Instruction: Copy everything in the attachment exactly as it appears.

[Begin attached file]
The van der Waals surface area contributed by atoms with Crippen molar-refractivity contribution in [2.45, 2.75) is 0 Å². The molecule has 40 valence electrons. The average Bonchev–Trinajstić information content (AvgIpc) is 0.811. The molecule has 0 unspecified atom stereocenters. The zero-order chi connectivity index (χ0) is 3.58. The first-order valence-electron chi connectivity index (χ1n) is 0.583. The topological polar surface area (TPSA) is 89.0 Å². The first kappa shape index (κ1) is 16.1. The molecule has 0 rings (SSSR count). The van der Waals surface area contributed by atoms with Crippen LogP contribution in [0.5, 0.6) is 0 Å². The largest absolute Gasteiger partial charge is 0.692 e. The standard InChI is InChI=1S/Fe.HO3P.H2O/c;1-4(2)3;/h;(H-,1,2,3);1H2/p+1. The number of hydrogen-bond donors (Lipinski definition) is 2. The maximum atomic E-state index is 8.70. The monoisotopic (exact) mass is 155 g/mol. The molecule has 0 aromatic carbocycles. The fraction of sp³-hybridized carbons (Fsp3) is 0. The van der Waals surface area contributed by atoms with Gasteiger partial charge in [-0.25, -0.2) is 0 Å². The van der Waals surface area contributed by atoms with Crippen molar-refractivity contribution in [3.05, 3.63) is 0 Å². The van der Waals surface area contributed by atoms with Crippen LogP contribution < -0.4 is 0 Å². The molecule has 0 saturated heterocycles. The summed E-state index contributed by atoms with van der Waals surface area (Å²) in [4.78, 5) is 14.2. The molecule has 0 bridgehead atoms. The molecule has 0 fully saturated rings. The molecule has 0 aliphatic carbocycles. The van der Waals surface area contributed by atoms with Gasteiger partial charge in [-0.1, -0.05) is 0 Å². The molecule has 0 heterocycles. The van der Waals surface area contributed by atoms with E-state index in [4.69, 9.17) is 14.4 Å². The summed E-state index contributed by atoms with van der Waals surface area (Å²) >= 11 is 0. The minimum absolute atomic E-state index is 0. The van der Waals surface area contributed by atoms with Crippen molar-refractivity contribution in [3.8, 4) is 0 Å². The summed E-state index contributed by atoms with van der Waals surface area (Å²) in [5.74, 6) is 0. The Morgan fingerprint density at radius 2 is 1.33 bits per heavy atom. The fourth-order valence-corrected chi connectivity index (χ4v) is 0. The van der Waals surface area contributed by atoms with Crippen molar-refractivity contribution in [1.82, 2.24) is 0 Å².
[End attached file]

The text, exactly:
The van der Waals surface area contributed by atoms with Crippen molar-refractivity contribution in [2.45, 2.75) is 0 Å². The molecule has 40 valence electrons. The average Bonchev–Trinajstić information content (AvgIpc) is 0.811. The molecule has 0 unspecified atom stereocenters. The zero-order chi connectivity index (χ0) is 3.58. The first-order valence-electron chi connectivity index (χ1n) is 0.583. The topological polar surface area (TPSA) is 89.0 Å². The first kappa shape index (κ1) is 16.1. The molecule has 0 rings (SSSR count). The van der Waals surface area contributed by atoms with Crippen LogP contribution in [0.5, 0.6) is 0 Å². The largest absolute Gasteiger partial charge is 0.692 e. The standard InChI is InChI=1S/Fe.HO3P.H2O/c;1-4(2)3;/h;(H-,1,2,3);1H2/p+1. The number of hydrogen-bond donors (Lipinski definition) is 2. The maximum atomic E-state index is 8.70. The monoisotopic (exact) mass is 155 g/mol. The molecule has 0 aromatic carbocycles. The fraction of sp³-hybridized carbons (Fsp3) is 0. The van der Waals surface area contributed by atoms with Gasteiger partial charge in [-0.25, -0.2) is 0 Å². The van der Waals surface area contributed by atoms with Crippen molar-refractivity contribution in [3.05, 3.63) is 0 Å². The van der Waals surface area contributed by atoms with Crippen LogP contribution < -0.4 is 0 Å². The molecule has 0 saturated heterocycles. The summed E-state index contributed by atoms with van der Waals surface area (Å²) in [4.78, 5) is 14.2. The molecule has 0 bridgehead atoms. The molecule has 0 fully saturated rings. The molecule has 0 aliphatic carbocycles. The van der Waals surface area contributed by atoms with Gasteiger partial charge in [-0.1, -0.05) is 0 Å². The molecule has 0 heterocycles. The van der Waals surface area contributed by atoms with E-state index in [4.69, 9.17) is 14.4 Å². The summed E-state index contributed by atoms with van der Waals surface area (Å²) >= 11 is 0. The minimum absolute atomic E-state index is 0. The van der Waals surface area contributed by atoms with Crippen molar-refractivity contribution in [3.8, 4) is 0 Å². The summed E-state index contributed by atoms with van der Waals surface area (Å²) in [5.74, 6) is 0. The Morgan fingerprint density at radius 2 is 1.33 bits per heavy atom. The fourth-order valence-corrected chi connectivity index (χ4v) is 0. The van der Waals surface area contributed by atoms with Crippen molar-refractivity contribution in [1.82, 2.24) is 0 Å².